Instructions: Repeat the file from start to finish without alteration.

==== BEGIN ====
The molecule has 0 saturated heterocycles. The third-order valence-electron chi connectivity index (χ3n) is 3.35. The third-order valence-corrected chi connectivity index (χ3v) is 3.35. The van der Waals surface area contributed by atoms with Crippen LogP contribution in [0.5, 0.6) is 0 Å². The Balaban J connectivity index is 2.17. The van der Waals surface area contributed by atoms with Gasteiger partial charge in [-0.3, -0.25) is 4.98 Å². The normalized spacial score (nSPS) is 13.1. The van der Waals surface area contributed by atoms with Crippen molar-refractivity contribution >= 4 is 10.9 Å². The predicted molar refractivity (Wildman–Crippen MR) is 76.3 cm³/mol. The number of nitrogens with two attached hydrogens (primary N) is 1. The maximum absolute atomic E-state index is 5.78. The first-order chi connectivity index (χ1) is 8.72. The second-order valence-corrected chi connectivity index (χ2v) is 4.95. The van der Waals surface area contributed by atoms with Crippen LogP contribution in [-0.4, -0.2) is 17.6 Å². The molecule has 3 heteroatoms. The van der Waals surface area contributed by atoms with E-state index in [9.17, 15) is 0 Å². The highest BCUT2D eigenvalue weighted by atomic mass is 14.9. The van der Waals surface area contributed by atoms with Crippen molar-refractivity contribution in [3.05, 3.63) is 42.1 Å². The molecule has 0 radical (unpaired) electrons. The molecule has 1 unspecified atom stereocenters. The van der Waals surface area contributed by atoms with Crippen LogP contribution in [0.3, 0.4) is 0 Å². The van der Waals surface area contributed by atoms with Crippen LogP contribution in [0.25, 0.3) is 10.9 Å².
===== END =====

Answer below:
The molecule has 0 saturated heterocycles. The third-order valence-electron chi connectivity index (χ3n) is 3.35. The third-order valence-corrected chi connectivity index (χ3v) is 3.35. The van der Waals surface area contributed by atoms with Crippen LogP contribution in [0.5, 0.6) is 0 Å². The Balaban J connectivity index is 2.17. The van der Waals surface area contributed by atoms with Gasteiger partial charge in [-0.3, -0.25) is 4.98 Å². The normalized spacial score (nSPS) is 13.1. The van der Waals surface area contributed by atoms with Crippen molar-refractivity contribution >= 4 is 10.9 Å². The predicted molar refractivity (Wildman–Crippen MR) is 76.3 cm³/mol. The number of nitrogens with two attached hydrogens (primary N) is 1. The maximum absolute atomic E-state index is 5.78. The first-order chi connectivity index (χ1) is 8.72. The second-order valence-corrected chi connectivity index (χ2v) is 4.95. The van der Waals surface area contributed by atoms with Crippen LogP contribution in [-0.4, -0.2) is 17.6 Å². The molecule has 3 heteroatoms. The van der Waals surface area contributed by atoms with E-state index in [9.17, 15) is 0 Å². The highest BCUT2D eigenvalue weighted by atomic mass is 14.9. The van der Waals surface area contributed by atoms with Crippen molar-refractivity contribution in [3.05, 3.63) is 42.1 Å². The molecule has 0 radical (unpaired) electrons. The molecule has 1 unspecified atom stereocenters. The van der Waals surface area contributed by atoms with Crippen LogP contribution in [0.3, 0.4) is 0 Å². The van der Waals surface area contributed by atoms with Crippen LogP contribution in [0.25, 0.3) is 10.9 Å².